AI Safety Research

Brian Ziebart

Assistant Professor

Department of Computer Science

University of Illinois at Chicago

bziebart@uic.edu

Project: Towards Safer Inductive Learning

Amount Recommended:    $134,247

Project Summary

“I don’t know” is a safe and appropriate answer that people provide to many posed questions. To appropriately act in a variety of complex tasks, our artificial intelligence systems should incorporate similar levels of uncertainty. Instead, state-of-the-art statistical models and algorithms that enable computer systems to answer such questions based on previous experience often produce overly confident answers. Due to widely used modeling assumptions, this is particularly true when new questions come from situations that differ substantially from previous experience. In other words, exactly when human-level intelligence provides less certainty when generalizing from the known to the unknown, artificial intelligence tends to provide more. Rather than trying to engineer fixes to this phenomenon into existing methods, We propose a more pessimistic approach based on the question: “What is the worst-case possible for predictive data that still matches with previous experiences (observations)?” We propose to analyze the theoretical benefits of this approach and demonstrate its applied benefits on prediction tasks.

Technical Abstract

Reliable inductive reasoning that uses previous experiences to make predictions of unseen information in new situations is a key requirement for enabling useful artificial intelligence systems.

Tasks ranging over recognizing objects in camera images, predicting the outcomes of possible autonomous system controls, and understanding the intentions of other intelligent entities each depend on this type of reasoning. Unfortunately, existing techniques produce significant unforeseen errors when the underlying statistical assumptions they are based upon do not hold in reality. The nearly ubiquitous assumption that estimated relationships in future situations will be similar to previous experiences (i.e., past and future data is assumed to be exchangeable or independent and identically distributed–IID–according to a common distribution) is particularly brittle when employed within artificial intelligence systems that autonomously interact with the physical world. We propose an adversarial formulation for cost-sensitive prediction under covariate shift—a relaxation of this statistical assumption. This approach provides robustness to data shifts between predictive model estimation and deployment while incorporating mistake-specific costs for different errors that can be tied to application outcomes. We propose theoretical analysis and experimental investigation of this approach for standard and active learning tasks.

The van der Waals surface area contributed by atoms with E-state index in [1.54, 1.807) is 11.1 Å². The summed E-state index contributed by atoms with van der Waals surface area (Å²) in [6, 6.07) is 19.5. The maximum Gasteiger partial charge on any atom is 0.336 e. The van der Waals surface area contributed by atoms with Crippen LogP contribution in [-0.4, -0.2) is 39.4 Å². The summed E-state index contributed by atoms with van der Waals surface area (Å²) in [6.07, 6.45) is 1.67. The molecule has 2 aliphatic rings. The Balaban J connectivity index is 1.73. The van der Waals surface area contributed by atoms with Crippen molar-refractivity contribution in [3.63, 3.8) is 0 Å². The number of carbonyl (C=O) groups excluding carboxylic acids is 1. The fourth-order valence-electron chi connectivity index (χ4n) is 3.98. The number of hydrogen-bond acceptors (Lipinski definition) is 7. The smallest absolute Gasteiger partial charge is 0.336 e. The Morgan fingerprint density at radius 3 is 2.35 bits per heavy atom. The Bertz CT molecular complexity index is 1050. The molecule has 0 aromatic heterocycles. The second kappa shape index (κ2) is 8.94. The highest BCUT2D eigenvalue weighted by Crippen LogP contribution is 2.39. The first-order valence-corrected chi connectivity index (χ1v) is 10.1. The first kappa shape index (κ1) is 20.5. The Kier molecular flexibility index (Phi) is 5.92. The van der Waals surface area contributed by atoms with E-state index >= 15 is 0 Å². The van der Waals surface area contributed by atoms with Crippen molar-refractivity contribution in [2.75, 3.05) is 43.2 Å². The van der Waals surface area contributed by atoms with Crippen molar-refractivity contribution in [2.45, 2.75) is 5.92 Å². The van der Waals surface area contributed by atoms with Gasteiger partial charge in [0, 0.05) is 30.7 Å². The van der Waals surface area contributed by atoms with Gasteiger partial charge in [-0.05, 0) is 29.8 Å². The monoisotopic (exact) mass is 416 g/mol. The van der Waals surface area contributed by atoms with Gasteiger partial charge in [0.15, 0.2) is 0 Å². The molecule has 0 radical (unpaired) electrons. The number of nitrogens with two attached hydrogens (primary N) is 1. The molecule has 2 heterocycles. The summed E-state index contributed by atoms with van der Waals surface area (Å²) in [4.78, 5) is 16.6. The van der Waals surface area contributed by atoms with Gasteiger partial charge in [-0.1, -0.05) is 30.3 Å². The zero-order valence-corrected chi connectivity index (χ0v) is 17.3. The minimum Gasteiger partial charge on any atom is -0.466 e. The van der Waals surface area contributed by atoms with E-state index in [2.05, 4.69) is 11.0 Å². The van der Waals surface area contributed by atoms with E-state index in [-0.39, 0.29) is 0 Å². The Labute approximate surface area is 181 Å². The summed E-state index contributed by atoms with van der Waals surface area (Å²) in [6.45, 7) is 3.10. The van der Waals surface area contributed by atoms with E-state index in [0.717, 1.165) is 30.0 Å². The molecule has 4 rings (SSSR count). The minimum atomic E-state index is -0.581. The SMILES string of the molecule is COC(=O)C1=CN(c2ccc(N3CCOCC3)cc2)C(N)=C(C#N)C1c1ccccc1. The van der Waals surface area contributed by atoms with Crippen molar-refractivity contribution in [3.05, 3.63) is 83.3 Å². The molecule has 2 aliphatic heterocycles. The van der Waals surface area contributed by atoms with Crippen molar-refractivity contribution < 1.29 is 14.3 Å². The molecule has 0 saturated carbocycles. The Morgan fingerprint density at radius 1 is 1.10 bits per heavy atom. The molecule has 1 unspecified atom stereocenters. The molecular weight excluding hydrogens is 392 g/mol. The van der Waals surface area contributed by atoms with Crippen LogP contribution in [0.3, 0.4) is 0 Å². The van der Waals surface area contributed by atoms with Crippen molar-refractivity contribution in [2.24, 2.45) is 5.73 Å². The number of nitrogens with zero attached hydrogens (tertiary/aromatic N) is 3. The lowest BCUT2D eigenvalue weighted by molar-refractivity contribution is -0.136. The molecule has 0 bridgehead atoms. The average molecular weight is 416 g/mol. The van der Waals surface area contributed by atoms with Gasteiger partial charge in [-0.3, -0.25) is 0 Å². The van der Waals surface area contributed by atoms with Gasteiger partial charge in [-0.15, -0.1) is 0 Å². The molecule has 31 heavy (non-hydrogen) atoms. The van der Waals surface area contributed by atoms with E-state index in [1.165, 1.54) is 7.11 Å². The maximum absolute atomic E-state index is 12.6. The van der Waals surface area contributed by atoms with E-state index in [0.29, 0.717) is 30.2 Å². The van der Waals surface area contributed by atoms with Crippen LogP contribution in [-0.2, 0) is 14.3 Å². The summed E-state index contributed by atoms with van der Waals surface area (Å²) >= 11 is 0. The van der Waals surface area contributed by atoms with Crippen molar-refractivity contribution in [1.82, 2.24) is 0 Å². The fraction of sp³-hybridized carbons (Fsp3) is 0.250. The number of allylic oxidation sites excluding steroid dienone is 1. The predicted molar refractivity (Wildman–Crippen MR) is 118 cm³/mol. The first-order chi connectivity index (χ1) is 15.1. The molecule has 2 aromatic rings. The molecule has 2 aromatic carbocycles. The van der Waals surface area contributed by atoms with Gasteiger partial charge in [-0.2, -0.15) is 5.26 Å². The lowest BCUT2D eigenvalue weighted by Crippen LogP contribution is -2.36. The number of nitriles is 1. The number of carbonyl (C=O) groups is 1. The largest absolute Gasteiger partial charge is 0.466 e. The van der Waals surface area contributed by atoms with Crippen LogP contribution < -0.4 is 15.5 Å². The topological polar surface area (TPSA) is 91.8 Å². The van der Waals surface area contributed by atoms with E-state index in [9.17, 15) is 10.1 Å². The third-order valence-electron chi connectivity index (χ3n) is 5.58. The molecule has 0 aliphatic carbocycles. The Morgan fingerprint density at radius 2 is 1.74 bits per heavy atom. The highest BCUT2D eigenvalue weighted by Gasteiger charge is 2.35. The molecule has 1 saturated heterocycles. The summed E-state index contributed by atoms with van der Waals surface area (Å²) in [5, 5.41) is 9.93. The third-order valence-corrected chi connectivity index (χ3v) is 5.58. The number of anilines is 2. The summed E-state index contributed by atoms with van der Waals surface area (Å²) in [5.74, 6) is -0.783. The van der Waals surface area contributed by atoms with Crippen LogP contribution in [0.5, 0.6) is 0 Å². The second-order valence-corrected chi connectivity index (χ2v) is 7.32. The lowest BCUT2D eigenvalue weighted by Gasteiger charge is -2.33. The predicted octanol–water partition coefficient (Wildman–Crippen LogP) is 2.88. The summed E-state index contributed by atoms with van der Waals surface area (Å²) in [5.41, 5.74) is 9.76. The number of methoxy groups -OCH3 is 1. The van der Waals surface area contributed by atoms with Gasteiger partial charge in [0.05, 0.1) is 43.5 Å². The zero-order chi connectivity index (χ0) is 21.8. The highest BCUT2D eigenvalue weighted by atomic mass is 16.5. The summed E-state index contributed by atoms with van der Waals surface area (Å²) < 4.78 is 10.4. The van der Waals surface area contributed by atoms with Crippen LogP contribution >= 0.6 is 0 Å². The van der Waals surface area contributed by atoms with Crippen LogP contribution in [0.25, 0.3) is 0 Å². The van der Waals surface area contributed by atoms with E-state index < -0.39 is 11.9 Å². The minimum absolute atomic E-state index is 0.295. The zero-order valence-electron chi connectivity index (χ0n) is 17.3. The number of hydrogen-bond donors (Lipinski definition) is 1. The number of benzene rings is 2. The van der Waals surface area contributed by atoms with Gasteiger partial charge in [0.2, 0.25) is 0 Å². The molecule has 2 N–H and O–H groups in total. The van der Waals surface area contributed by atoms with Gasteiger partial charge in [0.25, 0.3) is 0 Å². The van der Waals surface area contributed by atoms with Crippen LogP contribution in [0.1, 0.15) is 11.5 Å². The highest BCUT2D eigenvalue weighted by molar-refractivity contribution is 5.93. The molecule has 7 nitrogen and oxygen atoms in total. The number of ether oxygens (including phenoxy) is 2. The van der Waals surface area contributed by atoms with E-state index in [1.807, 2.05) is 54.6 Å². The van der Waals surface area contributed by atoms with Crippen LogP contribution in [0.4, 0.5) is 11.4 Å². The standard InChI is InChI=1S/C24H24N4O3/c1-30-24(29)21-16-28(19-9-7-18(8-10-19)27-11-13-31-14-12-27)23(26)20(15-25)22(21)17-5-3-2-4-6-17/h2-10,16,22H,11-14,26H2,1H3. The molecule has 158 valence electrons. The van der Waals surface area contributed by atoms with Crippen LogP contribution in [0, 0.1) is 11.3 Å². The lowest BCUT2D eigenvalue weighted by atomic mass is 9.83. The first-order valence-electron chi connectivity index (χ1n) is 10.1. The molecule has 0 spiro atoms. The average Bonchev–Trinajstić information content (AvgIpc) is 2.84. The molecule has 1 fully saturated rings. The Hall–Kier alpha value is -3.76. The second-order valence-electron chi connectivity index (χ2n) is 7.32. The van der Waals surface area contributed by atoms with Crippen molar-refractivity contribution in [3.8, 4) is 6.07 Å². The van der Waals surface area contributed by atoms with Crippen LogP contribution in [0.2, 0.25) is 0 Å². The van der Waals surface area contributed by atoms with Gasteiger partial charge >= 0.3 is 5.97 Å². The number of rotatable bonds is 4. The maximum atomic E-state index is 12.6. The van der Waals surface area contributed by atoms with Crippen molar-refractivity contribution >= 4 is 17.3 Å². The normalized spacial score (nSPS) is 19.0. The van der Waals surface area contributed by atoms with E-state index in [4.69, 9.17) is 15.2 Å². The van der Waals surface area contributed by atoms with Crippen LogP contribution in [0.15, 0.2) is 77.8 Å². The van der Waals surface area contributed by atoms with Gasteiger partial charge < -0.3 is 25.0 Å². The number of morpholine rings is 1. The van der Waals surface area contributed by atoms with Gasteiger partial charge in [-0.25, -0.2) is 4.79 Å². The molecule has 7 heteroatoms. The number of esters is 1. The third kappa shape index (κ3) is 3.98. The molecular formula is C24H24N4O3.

Publications

  1. Chen, Xiangli, et al. Robust Covariate Shift Regression. International Conference on Artificial Intelligence and Statistics (AISTATS), 2016.
  2. Fathony, Rizal, et al. Multiclass Classification:  A Risk Minimization Perspective. Neural Information Processing Systems (NIPS), 2016.

Workshops

  1. Ethics for Artificial Intelligence: IJCAI 2016. July 9, 2016. NY.
    • This workshop focussed on selecting papers which speak to the themes of law and autonomous vehicles, ethics of autonomous systems, and superintelligence.

Ongoing Projects/Recent Progress

  1. Covariate shift: This team’s main progress for the ARM approach to covariate shift is two-fold. They have successfully extended its applicability to learning for regression settings under covariate shift using logarithmic loss as the performance measure. They have established a new formulation that allows assumptions to be expressed about how each input-specific feature,i, generalizes with respect to covariate shift. These researchers believe this flexibility will prove essential for applying ARM for covariate shift to high-dimensional or structured prediction tasks.
  2. Non-convex  losses: A  longstanding  gap  between  theory  and  practice  has  existed  for multi-class support vector machines: formulations that provide Fisher consistency (i.e., loss minimization given infinite date) typically perform worse than inconsistent formulations on finite amounts of data in practice.  From the ARM formulation for 0-1 loss,  these researchers derive an equivalent ERM loss function, which they term AL0-1, and close this gap by establishing Fisher consistency and showing competitive performance on finite amounts of data. They view this result as a fundamental and substantial endorsement for the ARM approach as a whole, from which they are exploring the optimization of additional performance measures that cannot be converted to an ERM loss in such a manner.